how can I get the name of a variable (or other object)?

Grant Edwards grante at
Thu Jul 22 18:19:57 CEST 2004

On 2004-07-22, Josef Dalcolmo <dalcolmo at> wrote:

> If I have a Python variable like
> var = 33
> can I get the name 'var' as a string?
> Obviously this does not make much sense when using a single
> variable, but if I want to print the variable together with
> it's name, for a list of variables, then it could make sense:

Python doesn't have variables.  Python has objects.  Python has
dictionaries that map strings (names) to objects.  In your
example above, there is an integer object with a value of 33.

In your locals or globals dictionary you have placed an entry
with the key 'var' which points to the integer object with the
value 33.  The object doesn't actually have a name.  There may
be many dictionary entries with diffferent "names" that all
point to the same integer object.

> def printvariables(varlist):
> ....for var in varlist:
> ........print var.__name__, var
> of course the attribute __name__ I just made up, and if this
> would always return 'var' it would not make any sense either.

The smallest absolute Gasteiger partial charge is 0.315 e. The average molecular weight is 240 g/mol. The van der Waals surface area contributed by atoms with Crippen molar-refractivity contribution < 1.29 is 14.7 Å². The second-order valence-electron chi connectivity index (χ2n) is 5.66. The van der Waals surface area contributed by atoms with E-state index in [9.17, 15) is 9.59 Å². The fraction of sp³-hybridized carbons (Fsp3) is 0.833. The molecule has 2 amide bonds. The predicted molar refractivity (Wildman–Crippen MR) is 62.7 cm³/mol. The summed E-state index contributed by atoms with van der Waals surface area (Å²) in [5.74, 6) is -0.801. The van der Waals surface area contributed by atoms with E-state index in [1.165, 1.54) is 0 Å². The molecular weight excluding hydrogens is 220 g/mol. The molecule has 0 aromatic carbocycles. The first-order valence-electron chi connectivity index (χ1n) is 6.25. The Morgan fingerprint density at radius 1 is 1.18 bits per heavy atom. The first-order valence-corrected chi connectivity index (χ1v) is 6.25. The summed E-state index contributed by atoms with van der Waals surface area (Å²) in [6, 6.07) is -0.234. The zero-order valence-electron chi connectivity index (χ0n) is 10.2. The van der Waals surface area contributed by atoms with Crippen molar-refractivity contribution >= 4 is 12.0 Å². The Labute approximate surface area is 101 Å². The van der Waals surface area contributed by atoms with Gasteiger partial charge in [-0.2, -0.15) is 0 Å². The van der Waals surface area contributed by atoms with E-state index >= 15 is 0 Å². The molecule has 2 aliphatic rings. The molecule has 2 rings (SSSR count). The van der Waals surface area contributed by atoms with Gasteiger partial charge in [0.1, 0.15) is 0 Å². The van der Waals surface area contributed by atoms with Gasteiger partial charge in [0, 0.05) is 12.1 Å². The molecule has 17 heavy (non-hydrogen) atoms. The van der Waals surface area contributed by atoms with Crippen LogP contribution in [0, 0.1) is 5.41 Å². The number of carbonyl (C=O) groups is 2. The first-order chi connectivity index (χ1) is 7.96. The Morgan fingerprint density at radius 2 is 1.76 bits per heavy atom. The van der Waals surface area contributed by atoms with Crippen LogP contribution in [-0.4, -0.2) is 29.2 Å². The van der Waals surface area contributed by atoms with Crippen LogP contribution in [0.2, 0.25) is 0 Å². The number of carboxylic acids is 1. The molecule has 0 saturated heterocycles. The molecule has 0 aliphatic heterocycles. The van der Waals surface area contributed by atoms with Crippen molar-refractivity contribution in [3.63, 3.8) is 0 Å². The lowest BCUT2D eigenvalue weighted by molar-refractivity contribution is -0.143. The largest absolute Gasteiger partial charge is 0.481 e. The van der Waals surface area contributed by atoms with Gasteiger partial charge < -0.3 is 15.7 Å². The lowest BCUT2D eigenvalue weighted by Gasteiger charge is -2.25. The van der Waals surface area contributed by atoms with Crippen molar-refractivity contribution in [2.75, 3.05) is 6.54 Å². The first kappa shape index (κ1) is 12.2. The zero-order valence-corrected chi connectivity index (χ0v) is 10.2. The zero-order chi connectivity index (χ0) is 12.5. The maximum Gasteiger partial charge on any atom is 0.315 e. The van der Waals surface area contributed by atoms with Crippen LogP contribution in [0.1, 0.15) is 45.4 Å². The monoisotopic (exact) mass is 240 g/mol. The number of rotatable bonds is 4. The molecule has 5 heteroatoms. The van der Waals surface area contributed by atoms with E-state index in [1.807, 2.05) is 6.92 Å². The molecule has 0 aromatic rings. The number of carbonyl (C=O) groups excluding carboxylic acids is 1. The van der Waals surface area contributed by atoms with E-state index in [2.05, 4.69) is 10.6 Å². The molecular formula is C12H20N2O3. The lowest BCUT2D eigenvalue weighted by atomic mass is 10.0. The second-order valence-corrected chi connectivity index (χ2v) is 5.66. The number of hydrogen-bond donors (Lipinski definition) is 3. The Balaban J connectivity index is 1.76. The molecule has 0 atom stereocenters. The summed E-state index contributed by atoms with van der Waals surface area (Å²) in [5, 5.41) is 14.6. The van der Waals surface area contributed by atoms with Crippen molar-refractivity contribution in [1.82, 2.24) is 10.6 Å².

> I am not sure if such a thing is at all possible in Python.

What I suspect you're trying to do is something like the code
shown below.  How does one obtain a reference to the locals
dictionary for one's calling function?

def printvariables(varlist):
    g = globals()
    for v in varlist:
        if v in g:
            print "%s = %s %s" % (v,type(g[v]),g[v],)
            # we should try to look up v in the locals for the
            # caller, but I don't remember how to get that.
            print "%s undefined" % v
if __name__ == '__main__':
    x = 1
    y = 2.3
    z = 'howdy'
    d = {x:y, z:7.8}

Grant Edwards                   grante             Yow!  I feel real
                                  at               SOPHISTICATED being in

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